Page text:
We Always Want it to be Springtime

We often equate creativity with inspiration, flow, abundance and productivity. We thrive on those magical moments when the muse is fluidly moving through us. Words effortlessly spill onto the page or the plans for a vegetable garden click into place and the garden seems to create itself. We feel the vitality of new beginnings, the satisfaction of complete immersion in our project. We’re expanded and overflowing with possibilities. We love these ‘peak experiences’, as psychologist Abraham Maslow aptly called them. These experiences are rich and wonderful, of course.

The difficulty with this understanding of creativity is that it is only a partial picture. Like all of nature, creativity has its seasons. There is the creative spring – a time of freshness and new growth. We are inspired, open and hopeful. Then summer – we’re in the flow. The sun is bright, as we are. We’re fully engaged with our project. Autumn is a time of harvest. Our project has ripened; we see the fruits of our efforts. It is also a time of change, as leaves turn color and fall to the ground. Winter signals the end of a productive cycle. We descend into the quiet of winter introspection.

If we enlarge our understanding of the creative process to include and honor these natural cycles, we won’t be so quick to worry, give up or blame ourselves when ideas don’t come easily or we’re not as excited about a project as we were at its inception. Before I understood the cyclical nature of creativity, I tried to push the creative river to conform to my plans and timetables. But I was going against nature and those attempts often failed, leaving me disappointed or frustrated. Now when I’m stuck, I do some reflective writing to ascertain whether or not I’m blocked in some way and need to attend to that or I am simply in the fall or winter of my creative project. If I discover that it’s a matter of cycles (and, of course, don’t have a deadline that must be met) I let go of my willfulness, align myself with the appropriate season and let nature take its course.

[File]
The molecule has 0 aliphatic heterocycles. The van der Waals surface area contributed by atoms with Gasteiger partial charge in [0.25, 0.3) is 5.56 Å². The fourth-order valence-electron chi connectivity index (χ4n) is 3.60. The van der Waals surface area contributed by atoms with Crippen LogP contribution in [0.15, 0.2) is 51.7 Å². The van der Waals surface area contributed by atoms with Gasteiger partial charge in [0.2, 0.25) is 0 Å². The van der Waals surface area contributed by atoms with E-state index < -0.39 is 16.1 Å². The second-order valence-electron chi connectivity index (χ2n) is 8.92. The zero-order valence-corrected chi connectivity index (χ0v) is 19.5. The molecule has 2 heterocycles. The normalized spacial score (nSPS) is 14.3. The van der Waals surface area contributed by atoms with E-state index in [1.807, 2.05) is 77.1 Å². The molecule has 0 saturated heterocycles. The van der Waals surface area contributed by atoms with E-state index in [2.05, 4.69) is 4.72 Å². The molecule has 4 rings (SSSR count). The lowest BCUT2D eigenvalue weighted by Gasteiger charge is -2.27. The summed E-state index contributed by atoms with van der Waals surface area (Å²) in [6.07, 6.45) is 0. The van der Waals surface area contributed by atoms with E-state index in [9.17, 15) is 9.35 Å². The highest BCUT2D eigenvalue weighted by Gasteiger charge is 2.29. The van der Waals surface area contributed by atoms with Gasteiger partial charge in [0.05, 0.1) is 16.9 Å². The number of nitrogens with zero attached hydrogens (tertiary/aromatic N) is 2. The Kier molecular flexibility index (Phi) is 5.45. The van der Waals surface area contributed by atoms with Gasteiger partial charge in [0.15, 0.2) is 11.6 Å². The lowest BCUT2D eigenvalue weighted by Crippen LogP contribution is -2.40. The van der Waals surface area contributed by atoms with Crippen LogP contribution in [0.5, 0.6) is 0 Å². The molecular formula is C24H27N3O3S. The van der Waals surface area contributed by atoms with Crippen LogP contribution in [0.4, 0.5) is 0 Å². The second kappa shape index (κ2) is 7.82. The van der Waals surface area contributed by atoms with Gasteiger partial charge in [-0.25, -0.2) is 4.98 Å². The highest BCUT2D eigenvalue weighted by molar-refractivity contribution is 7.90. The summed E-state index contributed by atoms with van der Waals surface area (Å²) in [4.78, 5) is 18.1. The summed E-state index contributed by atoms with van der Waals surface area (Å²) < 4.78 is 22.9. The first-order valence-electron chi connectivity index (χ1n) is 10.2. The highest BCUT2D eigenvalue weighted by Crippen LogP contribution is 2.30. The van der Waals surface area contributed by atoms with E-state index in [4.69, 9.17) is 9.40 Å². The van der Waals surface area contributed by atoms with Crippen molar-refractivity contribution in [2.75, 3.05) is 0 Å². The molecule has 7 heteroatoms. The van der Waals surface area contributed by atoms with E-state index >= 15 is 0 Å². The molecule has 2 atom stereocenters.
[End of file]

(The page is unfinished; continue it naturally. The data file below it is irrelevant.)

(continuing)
Try This

A simple, yet powerful writing exercise to access inner wisdom is sentence completion. Next time you feel stuck with a creative project, take 15 minutes to complete the following sentence stems. Keep your hand moving and don’t censor or analyze what you write.

The season of this……………………………. project is ……………………………..  This is a time for …………………………………………………………………………….

What I need to do to align with this season is ………………………………….

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